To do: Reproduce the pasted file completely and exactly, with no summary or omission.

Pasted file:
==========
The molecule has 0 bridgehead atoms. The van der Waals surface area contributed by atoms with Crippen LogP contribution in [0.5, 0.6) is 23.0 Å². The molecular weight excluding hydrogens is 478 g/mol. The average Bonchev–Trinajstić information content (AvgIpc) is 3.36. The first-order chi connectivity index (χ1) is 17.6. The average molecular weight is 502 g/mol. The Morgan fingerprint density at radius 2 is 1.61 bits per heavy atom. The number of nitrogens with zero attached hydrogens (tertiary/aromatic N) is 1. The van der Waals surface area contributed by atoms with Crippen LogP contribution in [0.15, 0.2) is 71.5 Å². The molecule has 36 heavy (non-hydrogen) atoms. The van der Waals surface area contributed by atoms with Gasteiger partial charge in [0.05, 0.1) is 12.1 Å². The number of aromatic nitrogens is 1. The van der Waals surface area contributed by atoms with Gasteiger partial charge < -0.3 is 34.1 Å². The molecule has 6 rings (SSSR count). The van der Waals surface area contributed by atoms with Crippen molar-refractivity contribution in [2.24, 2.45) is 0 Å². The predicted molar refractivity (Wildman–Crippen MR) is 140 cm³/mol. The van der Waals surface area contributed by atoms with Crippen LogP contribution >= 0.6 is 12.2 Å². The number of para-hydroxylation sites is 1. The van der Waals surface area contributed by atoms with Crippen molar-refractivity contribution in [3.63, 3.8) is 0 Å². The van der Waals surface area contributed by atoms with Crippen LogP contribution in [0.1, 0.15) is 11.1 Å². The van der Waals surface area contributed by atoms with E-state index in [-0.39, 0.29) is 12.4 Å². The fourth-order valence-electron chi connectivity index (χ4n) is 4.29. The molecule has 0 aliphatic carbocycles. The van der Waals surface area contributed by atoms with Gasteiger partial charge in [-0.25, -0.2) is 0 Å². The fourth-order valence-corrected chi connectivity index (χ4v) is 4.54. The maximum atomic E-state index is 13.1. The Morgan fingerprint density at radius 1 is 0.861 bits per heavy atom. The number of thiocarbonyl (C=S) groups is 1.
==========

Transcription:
The molecule has 0 bridgehead atoms. The van der Waals surface area contributed by atoms with Crippen LogP contribution in [0.5, 0.6) is 23.0 Å². The molecular weight excluding hydrogens is 478 g/mol. The average Bonchev–Trinajstić information content (AvgIpc) is 3.36. The first-order chi connectivity index (χ1) is 17.6. The average molecular weight is 502 g/mol. The Morgan fingerprint density at radius 2 is 1.61 bits per heavy atom. The number of nitrogens with zero attached hydrogens (tertiary/aromatic N) is 1. The van der Waals surface area contributed by atoms with Crippen LogP contribution in [0.15, 0.2) is 71.5 Å². The molecule has 36 heavy (non-hydrogen) atoms. The van der Waals surface area contributed by atoms with Gasteiger partial charge in [0.05, 0.1) is 12.1 Å². The number of aromatic nitrogens is 1. The van der Waals surface area contributed by atoms with Gasteiger partial charge < -0.3 is 34.1 Å². The molecule has 6 rings (SSSR count). The van der Waals surface area contributed by atoms with Crippen molar-refractivity contribution in [2.24, 2.45) is 0 Å². The predicted molar refractivity (Wildman–Crippen MR) is 140 cm³/mol. The van der Waals surface area contributed by atoms with Crippen LogP contribution >= 0.6 is 12.2 Å². The number of para-hydroxylation sites is 1. The van der Waals surface area contributed by atoms with Crippen molar-refractivity contribution in [3.63, 3.8) is 0 Å². The van der Waals surface area contributed by atoms with Crippen LogP contribution in [0.1, 0.15) is 11.1 Å². The van der Waals surface area contributed by atoms with E-state index in [-0.39, 0.29) is 12.4 Å². The fourth-order valence-electron chi connectivity index (χ4n) is 4.29. The molecule has 0 aliphatic carbocycles. The van der Waals surface area contributed by atoms with Gasteiger partial charge in [-0.25, -0.2) is 0 Å². The fourth-order valence-corrected chi connectivity index (χ4v) is 4.54. The maximum atomic E-state index is 13.1. The Morgan fingerprint density at radius 1 is 0.861 bits per heavy atom. The number of thiocarbonyl (C=S) groups is 1.